Richard Lapchick

Endowed Chair, DeVos Sports Business Management Program

Richard Lapchick

Endowed Chair, DeVos Sports Business Management Program

Human rights activist, pioneer for racial equality, internationally recognized expert on sports issues, scholar and author Richard E. Lapchick is often described as “the racial conscience of sport.” He brought his commitment to equality and his belief that sport can be an effective instrument of positive social change to University of Central Florida where he accepted an endowed chair in August 2001 to lead the DeVos Sports Business Management Program which has been named the #2 program in the world.
Lapchick is a regular columnist for ESPN.com and the Sports Business Journal
• He has written 16 books
• given more than 2,800 public speeches
• Was named the Florida Public Citizen of the Year in 2006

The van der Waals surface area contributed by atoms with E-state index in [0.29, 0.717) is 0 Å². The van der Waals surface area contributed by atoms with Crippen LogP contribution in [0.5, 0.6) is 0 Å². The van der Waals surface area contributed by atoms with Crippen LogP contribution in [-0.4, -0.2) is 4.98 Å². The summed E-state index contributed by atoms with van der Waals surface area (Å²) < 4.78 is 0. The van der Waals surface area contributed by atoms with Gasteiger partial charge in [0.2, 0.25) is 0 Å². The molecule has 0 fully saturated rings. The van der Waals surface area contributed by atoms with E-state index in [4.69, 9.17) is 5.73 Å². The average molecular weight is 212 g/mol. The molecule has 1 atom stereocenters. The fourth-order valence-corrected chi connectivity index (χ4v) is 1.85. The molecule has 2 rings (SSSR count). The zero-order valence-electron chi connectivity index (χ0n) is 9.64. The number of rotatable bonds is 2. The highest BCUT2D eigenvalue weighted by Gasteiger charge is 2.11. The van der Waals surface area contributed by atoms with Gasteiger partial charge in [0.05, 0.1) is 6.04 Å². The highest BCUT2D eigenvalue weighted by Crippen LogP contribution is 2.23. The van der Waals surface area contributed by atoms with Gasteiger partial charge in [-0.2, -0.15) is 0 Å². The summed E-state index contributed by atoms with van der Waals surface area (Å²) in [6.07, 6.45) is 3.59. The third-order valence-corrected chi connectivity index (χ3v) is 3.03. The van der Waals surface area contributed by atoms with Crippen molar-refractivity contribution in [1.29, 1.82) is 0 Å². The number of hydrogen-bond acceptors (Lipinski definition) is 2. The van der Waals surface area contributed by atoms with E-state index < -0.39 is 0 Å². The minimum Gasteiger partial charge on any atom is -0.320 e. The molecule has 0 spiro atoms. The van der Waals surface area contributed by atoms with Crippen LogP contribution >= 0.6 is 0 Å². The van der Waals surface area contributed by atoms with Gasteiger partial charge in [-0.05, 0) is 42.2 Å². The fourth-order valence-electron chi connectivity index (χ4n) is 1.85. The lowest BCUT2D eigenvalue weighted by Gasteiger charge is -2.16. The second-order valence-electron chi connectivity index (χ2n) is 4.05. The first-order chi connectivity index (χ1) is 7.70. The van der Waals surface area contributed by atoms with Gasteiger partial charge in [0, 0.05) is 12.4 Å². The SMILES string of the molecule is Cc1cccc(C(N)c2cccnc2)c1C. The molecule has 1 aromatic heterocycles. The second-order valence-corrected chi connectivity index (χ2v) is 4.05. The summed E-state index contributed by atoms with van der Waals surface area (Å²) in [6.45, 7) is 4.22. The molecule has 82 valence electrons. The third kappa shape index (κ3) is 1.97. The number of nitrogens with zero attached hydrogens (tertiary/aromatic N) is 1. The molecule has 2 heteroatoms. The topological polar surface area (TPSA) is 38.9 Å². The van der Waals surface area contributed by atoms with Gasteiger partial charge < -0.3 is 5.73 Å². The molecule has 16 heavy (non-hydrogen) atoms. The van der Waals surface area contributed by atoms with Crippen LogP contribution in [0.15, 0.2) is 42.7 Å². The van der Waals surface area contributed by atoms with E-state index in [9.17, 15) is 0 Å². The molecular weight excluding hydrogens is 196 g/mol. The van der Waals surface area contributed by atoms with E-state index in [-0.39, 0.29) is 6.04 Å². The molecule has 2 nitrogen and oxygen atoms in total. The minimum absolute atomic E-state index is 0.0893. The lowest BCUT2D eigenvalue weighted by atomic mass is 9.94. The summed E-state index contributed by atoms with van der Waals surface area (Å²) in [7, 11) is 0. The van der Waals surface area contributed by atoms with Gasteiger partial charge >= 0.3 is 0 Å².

• Lapchick has been the recipient of numerous humanitarian awards including the
• Lifetime Achievement Award for Work in Civil Rights from the Rev. Jesse Jackson and the Rainbow/Push Coalition in 2009
• was inducted into the Sports Hall of Fame of the Commonwealth Nations in the category of Humanitarian along with Arthur Ashe and Nelson Mandela
• was inducted into the Multi-Ethnic Hall of Fame, the Central Florida Hall of Fame, the New York City Basketball Hall of Fame and the Sport in Society Hall of Fame
• was honored by the Basketball Hall of Fame, the National Basketball Retired Players Association, the Black Coaches Association, the Women’s Coaches Alliance, the Women’s Sports Foundation, the National Association of Black Journalists, the Harvard Medical School, the NCAA and the Holocaust Center
• he has received nine honorary degrees
• He is listed in Who’s Who in America
• Named one of the 100 Most Powerful People in Sports
• Named as one of Beyond Sports Inspirational 50 people (living and passed) who used sport to change the world along with Billie Jean King, Muhammad Ali and Nelson Mandela.
• Was one of 200 guests personally invited by Nelson Mandela to his inauguration after leading the American sports boycott of South Africa from 1975 until the end of Apartheid.